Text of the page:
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Flint: Bitter lessons learned

Facts about the water quality crisis in Flint, Michigan are in the paper almost every day and the chemistry and toxicology of what went wrong, at first blush, appear to be fairly straightforward and easy to understand. Prior to 2014, Flint received its drinking water from Lake Huron, as administered by the Detroit Water and Sewerage Department. That water was low in salinity and also contained an orthophosphate corrosion inhibitor. When the water supply was switched to the Flint River, as administered by the Flint Water Treatment Plant, the salinity increased eight fold and despite the corrosive nature of the water, no corrosive inhibitors were added to protect Flint’s water delivery system.

There were two major consequences associated with the subsequent pipe corrosion. First of all, the corrosive action of the salty water caused iron to leach from delivery pipes, turning the water a rusty red. The iron in turn bound up the disinfectant (chlorine) that was added to the water, thereby negating its antibiotic potency, causing outbreaks of water borne bacterial diseases. At the same time, the corrosive action of the water also caused lead pipes to leach lead into the water supply. For some unlucky tracts of houses, the lead concentration dramatically increased. Lead is a dangerous neurotoxin particularly in children, and elevated blood lead levels are a serious concern as they are associated with impaired IQ and an increased likelihood for anti-social behavior.

Flint River in Flint MIchigan
The Flint River circa 1979. By U.S. Army Corps of Engineers, via Wikimedia Commons

The science underlying Flint’s drinking water issue, as delineated above, is fairly easy to understand. However, the issue is more complicated than that, in that the causes of the lead toxicity are deeply rooted and the remediation may prove to be vexingly complicated.

The lead tragedy in Flint is yet another body blow to a city that is already reeling from urban decay. At its heyday, Flint was a town of 200,000, with more than 80,000 of the residents being employed by General Motors. GM has pulled out of Flint, lock, stock and barrel, with the corporation currently employing only 5% of the employees that it did during the boom years. The economic collapse has caused an exodus from the city, as it has lost over half of its population. The loss of the tax base, in turn, has led to a concomitant lose in infrastructure, and the services to the citizens of Flint, have been compromised.  Since 2008, the city’s police force has cut by half the number of sworn officers. Similarly, since 2005, approximately 5,000 homes, representing 10% of the city’s properties, have been demolished. Flint is a city that is falling apart from the inside out. 

The collapse of a city’s infrastructure puts its residents at risk. Abandoned real estate can lead to greater risks of violence and bodily harm, just as a reduction in a city’s tax base can lead city officials to make regrettable infrastructure decisions. In Flint, the issue may be less about "how did this happen," but more about what components of an already weakened community infrastructure will collapse first, and what will be the consequences?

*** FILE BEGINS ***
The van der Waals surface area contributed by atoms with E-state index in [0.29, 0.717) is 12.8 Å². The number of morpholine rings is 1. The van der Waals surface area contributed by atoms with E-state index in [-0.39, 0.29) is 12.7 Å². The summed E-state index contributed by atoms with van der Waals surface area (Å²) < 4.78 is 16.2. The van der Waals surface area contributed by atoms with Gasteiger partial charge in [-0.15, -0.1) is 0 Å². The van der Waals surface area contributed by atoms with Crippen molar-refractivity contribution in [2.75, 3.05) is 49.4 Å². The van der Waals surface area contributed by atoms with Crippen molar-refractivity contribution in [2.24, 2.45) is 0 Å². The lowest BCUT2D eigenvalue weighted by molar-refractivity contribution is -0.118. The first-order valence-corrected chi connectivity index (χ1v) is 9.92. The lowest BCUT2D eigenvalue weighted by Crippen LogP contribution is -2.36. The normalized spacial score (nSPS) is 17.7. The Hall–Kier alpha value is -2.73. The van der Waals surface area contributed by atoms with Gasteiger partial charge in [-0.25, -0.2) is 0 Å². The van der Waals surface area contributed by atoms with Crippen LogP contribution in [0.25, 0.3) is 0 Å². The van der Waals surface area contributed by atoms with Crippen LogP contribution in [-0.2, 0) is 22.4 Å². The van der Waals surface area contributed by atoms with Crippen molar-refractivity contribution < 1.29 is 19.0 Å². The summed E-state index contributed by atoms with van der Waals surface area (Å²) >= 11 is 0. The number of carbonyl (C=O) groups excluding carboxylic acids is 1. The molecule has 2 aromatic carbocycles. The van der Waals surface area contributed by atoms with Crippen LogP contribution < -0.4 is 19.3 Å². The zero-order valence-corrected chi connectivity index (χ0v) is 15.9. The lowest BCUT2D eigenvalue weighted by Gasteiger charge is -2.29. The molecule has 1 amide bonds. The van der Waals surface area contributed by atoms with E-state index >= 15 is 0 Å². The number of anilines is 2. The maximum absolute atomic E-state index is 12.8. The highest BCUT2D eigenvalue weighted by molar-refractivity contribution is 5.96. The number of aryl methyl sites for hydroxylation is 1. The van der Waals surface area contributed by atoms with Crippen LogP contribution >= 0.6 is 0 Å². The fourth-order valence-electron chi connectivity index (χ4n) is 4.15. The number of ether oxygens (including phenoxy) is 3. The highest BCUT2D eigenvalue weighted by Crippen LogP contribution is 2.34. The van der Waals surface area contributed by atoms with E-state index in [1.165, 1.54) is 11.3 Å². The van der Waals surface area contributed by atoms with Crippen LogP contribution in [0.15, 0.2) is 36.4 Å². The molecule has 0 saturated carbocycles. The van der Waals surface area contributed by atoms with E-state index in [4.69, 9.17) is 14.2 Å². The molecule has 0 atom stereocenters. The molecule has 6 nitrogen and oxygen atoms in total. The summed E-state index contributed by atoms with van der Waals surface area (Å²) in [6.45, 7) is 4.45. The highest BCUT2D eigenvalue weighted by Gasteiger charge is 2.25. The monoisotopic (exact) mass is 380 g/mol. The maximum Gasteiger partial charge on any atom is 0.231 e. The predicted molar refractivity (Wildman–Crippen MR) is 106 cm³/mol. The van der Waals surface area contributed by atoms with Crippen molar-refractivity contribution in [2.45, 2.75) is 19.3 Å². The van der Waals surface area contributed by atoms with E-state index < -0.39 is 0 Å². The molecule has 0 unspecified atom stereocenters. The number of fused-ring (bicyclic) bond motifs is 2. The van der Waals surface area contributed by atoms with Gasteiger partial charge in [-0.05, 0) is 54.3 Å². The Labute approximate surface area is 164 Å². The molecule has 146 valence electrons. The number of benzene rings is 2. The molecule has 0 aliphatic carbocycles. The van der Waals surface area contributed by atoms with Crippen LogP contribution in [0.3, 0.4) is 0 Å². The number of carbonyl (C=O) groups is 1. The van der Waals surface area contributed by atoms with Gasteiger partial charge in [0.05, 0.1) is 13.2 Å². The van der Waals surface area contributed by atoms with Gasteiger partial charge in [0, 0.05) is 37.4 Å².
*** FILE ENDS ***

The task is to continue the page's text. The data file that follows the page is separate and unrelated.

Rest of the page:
Symptoms of lead poisoning (raster)
By Mikael Häggström, via Wikimedia Commons

The failure of the drinking water system in Flint has touched the hearts of the American people and aid, much of it in the pragmatic form of bottled water, has poured into the city. The aid is well directed, as it is imperative that children within Flint do not drink lead-laced water, for the only truly safe concentration of lead in drinking water is none at all. The federal government’s action level for lead, the concentration at which remediation in deemed necessary, is 15 parts per billion. Fully 10% of tested households in Flint have been found to have lead levels exceeding 25 ppb. Children cannot safely drink this water, therefore swift and immediate action was, and continues to be, necessary. 

It may also be important to recognize that the lead pipes in Flint have been used for decades, and the lead issue was only realized when the water source was switched to the salty Flint River.  The reason why lead pipes could be used with minimal intoxication for so long is that an inner scale or patina forms on the pipes over time entombing the metal ions, the lead and iron, preventing them from leaching into the water. The corrosive nature of Flint River water damaged the patina, and allowed these ions to be liberated. While it is true that the patina would redevelop over time if the water source was switched to a less corrosive one, such as the deep water of Lake Huron, it is much too late for that now. The only real recourse is to dig up the lead pipe and replace it.

In Flint, there is a house on McClellan Street that holds the distinction of having the highest levels of lead in its tap water. The concentration was found to be 1,000 ppb, over 65 times higher than the government’s action levels. Given the severity of the lead issue at this household, it was one of the first to have its delivery pipes dug up to be replaced.  But there was a surprise. The water lines entering the house on McClellan Street were made of copper, not lead. Clearly, the lead in the tap water at this house was not coming from lead pipes, but may have been coming from the solder that was holding the copper pipes together. The house on McClellan Street clearly illustrates that putting the lead genie back into the bottle may prove to be much more difficult than it first appeared.

The tragic collapse in Flint’s water delivery system cannot be dissociated from the social and economic realities of the city. At its heart, the lead issue in Flint is more complex, and the solution may prove to be more difficult to develop, than it would first appear. Sadly, this may be the bitter lesson that Flint has to teach us.